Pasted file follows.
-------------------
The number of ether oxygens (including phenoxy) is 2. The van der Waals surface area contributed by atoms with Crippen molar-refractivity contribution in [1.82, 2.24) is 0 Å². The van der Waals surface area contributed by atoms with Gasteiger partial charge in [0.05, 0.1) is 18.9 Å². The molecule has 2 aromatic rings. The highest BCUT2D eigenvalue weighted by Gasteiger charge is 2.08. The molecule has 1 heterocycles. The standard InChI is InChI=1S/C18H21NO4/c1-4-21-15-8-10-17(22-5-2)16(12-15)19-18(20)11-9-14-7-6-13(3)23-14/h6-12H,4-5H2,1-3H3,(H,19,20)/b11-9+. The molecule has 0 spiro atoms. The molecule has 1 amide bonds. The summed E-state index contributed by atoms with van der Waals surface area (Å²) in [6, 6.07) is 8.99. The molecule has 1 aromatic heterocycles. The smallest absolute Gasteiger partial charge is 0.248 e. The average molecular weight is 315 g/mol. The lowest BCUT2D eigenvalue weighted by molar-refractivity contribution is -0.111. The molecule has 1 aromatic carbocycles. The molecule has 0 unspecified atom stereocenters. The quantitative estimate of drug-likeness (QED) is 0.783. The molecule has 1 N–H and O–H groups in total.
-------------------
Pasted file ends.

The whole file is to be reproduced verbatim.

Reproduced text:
The number of ether oxygens (including phenoxy) is 2. The van der Waals surface area contributed by atoms with Crippen molar-refractivity contribution in [1.82, 2.24) is 0 Å². The van der Waals surface area contributed by atoms with Gasteiger partial charge in [0.05, 0.1) is 18.9 Å². The molecule has 2 aromatic rings. The highest BCUT2D eigenvalue weighted by Gasteiger charge is 2.08. The molecule has 1 heterocycles. The standard InChI is InChI=1S/C18H21NO4/c1-4-21-15-8-10-17(22-5-2)16(12-15)19-18(20)11-9-14-7-6-13(3)23-14/h6-12H,4-5H2,1-3H3,(H,19,20)/b11-9+. The molecule has 0 spiro atoms. The molecule has 1 amide bonds. The summed E-state index contributed by atoms with van der Waals surface area (Å²) in [6, 6.07) is 8.99. The molecule has 1 aromatic heterocycles. The smallest absolute Gasteiger partial charge is 0.248 e. The average molecular weight is 315 g/mol. The lowest BCUT2D eigenvalue weighted by molar-refractivity contribution is -0.111. The molecule has 1 aromatic carbocycles. The molecule has 0 unspecified atom stereocenters. The quantitative estimate of drug-likeness (QED) is 0.783. The molecule has 1 N–H and O–H groups in total.